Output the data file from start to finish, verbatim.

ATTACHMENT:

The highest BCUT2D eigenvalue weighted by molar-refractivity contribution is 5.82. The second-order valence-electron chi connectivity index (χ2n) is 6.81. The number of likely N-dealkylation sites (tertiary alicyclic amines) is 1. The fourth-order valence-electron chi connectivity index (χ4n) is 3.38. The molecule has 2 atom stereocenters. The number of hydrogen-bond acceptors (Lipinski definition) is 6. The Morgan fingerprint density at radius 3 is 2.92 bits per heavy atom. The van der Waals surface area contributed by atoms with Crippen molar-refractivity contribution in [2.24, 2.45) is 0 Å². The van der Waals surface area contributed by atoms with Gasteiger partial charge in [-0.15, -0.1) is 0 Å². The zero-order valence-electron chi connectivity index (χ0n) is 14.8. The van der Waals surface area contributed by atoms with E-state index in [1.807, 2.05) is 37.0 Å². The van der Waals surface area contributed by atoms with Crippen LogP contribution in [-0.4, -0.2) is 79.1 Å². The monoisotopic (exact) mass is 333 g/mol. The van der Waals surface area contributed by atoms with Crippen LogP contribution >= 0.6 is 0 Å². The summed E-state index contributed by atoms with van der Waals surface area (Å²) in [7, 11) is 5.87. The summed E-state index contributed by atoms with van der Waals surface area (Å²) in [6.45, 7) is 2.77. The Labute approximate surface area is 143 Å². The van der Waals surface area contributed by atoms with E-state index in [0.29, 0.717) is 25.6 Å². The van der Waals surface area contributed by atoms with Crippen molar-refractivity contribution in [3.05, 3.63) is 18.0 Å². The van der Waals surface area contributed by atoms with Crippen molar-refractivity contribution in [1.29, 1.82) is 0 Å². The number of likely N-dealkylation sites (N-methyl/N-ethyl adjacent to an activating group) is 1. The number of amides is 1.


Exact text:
The highest BCUT2D eigenvalue weighted by molar-refractivity contribution is 5.82. The second-order valence-electron chi connectivity index (χ2n) is 6.81. The number of likely N-dealkylation sites (tertiary alicyclic amines) is 1. The fourth-order valence-electron chi connectivity index (χ4n) is 3.38. The molecule has 2 atom stereocenters. The number of hydrogen-bond acceptors (Lipinski definition) is 6. The Morgan fingerprint density at radius 3 is 2.92 bits per heavy atom. The van der Waals surface area contributed by atoms with Crippen molar-refractivity contribution in [2.24, 2.45) is 0 Å². The van der Waals surface area contributed by atoms with Gasteiger partial charge in [-0.15, -0.1) is 0 Å². The zero-order valence-electron chi connectivity index (χ0n) is 14.8. The van der Waals surface area contributed by atoms with E-state index in [1.807, 2.05) is 37.0 Å². The van der Waals surface area contributed by atoms with Crippen LogP contribution in [-0.4, -0.2) is 79.1 Å². The monoisotopic (exact) mass is 333 g/mol. The van der Waals surface area contributed by atoms with Crippen LogP contribution >= 0.6 is 0 Å². The summed E-state index contributed by atoms with van der Waals surface area (Å²) in [7, 11) is 5.87. The summed E-state index contributed by atoms with van der Waals surface area (Å²) in [6.45, 7) is 2.77. The Labute approximate surface area is 143 Å². The van der Waals surface area contributed by atoms with E-state index in [0.29, 0.717) is 25.6 Å². The van der Waals surface area contributed by atoms with Crippen molar-refractivity contribution in [3.05, 3.63) is 18.0 Å². The van der Waals surface area contributed by atoms with Crippen molar-refractivity contribution in [1.29, 1.82) is 0 Å². The number of likely N-dealkylation sites (N-methyl/N-ethyl adjacent to an activating group) is 1. The number of amides is 1.